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New NVIDIA OptiX Enhancements That Improve Your Ray Tracing Applications

OptiX 7.3 brings temporal denoising and improvements to OptiX Curves primitives and new features to the OptiX Demand Loading library

NVIDIA Optix Ray Tracing Engine is a scalable and seamless framework that offers optimal ray tracing performance on GPUs. In this spring’s update to the OptiX SDK, developers will be able to leverage temporal denoising, faster curve intersectors, and fully asynchronous demand loading library.

Smoother Denoising for Moving Sequences

The OptiX denoiser comes with a brand new denoising mode called temporal denoising, which is engineered to denoise multi-frame animation sequences without getting any of the low-frequency denoiser artifacts in the animation that you get when you denoise animated frames separately. The results are impressively smooth, and this update will be a boon to users of the OptiX denoiser who want to remove noise from moving sequences. This has been one of our most requested features and now it’s here. This release of the OptiX denoiser comes with yet another performance increase as well, and the recent AOV (layered) denoising and brand new temporal denoising are fast enough on the current generation of NVIDIA GPUs to be used in real time for interactive applications, with plenty of room to spare for rendering.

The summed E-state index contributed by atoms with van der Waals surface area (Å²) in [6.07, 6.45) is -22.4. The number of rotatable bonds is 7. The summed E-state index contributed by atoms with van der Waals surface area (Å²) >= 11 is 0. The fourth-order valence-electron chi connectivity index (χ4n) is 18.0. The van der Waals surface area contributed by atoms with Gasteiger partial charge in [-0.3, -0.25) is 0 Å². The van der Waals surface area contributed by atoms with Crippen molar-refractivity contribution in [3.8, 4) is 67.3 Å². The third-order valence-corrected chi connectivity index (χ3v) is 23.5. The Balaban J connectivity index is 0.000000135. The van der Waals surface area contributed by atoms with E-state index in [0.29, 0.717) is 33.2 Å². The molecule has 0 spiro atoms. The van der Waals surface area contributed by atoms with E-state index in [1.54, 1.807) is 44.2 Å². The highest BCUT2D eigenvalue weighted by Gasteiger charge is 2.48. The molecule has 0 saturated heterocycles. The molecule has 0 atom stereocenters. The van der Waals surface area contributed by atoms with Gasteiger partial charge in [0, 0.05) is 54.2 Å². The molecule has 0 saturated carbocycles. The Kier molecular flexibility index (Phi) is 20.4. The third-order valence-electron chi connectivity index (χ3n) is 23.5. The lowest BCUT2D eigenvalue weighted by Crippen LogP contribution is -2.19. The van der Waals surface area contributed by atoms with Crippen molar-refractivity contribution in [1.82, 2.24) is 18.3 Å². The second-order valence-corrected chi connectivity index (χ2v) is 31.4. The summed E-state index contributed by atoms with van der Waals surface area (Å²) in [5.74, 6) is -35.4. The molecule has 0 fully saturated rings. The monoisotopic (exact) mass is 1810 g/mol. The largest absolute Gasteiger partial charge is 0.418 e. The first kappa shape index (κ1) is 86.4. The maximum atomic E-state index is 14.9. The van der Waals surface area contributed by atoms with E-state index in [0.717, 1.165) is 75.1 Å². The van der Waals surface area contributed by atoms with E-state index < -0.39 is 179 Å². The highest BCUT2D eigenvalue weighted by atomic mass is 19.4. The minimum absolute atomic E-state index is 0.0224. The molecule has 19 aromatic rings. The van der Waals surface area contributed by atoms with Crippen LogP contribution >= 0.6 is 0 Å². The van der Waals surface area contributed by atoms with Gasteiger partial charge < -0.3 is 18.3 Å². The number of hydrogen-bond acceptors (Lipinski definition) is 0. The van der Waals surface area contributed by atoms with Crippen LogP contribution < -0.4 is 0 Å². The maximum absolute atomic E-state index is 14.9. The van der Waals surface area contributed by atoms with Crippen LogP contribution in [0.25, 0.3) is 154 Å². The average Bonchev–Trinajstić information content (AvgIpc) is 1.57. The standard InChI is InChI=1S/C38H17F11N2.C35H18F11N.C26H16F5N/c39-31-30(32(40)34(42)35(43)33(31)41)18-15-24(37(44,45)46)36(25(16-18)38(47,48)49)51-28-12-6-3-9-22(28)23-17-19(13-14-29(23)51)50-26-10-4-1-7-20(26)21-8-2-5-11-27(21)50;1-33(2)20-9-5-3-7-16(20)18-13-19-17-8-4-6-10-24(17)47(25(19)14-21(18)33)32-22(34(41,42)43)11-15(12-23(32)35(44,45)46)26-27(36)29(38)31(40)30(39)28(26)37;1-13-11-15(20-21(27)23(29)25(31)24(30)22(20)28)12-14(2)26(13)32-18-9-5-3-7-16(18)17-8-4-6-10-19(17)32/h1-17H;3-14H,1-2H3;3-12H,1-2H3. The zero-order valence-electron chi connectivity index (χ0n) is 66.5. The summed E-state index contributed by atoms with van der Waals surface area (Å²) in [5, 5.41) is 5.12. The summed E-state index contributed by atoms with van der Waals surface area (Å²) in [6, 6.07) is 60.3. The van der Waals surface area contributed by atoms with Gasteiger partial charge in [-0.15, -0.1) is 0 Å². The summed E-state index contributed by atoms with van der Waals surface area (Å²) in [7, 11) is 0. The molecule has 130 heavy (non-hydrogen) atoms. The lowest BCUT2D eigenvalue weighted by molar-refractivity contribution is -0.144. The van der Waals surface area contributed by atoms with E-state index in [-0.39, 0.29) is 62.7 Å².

left: Denoising each frame separately; right: Temporal Denoising

Improved Curves For Better Ray Tracing Performance 

OptiX 7.3 comes with a round of updates to the curve primitive intersectors. Our new cubic and quadratic curve intersectors are 20% to 80% faster with this release, and even the already very fast linear intersector (up to 2x faster than cubic) has improved in performance a bit as well. All the intersectors now support backface culling by default, which makes it easier for developers to support shadows, transparency, and other lighting effects that depend on reflected and transmitted secondary rays from hair and curves. The best kept secret so far about OptiX curves is how fast they are with OptiX motion blur on the new generation of Ampere GPUs. With Ampere’s new hardware acceleration of motion blur, we’re seeing performance increases on motion blurred hair up to 3x faster than motion blurred hair on Turing cards.

Image courtesy Koke Nunez. Rendered in Otoy Octane.

Faster Object Loading Without Extra GPU Resources

The demand loading library, included with the OptiX 7.3 download, has also received updates. It is now fully asynchronous, with sparse texture tiles loaded in the background by multiple CPU threads in parallel with OptiX kernels executing on the GPU. Support has also been added for multiple streams, which allows for the hiding of texture I/O latency and an easier implementation of bucketed rendering approach. This increased parallelism, in conjunction with additional performance updates present in the OptiX 7.3 SDK should offer a compelling reward for adding demand loading in your projects. A new sample has been added and the existing associated samples have been updated to give you a great place to start. 

Image courtesy  Daniel Bates. Rendered in Chaos V-Ray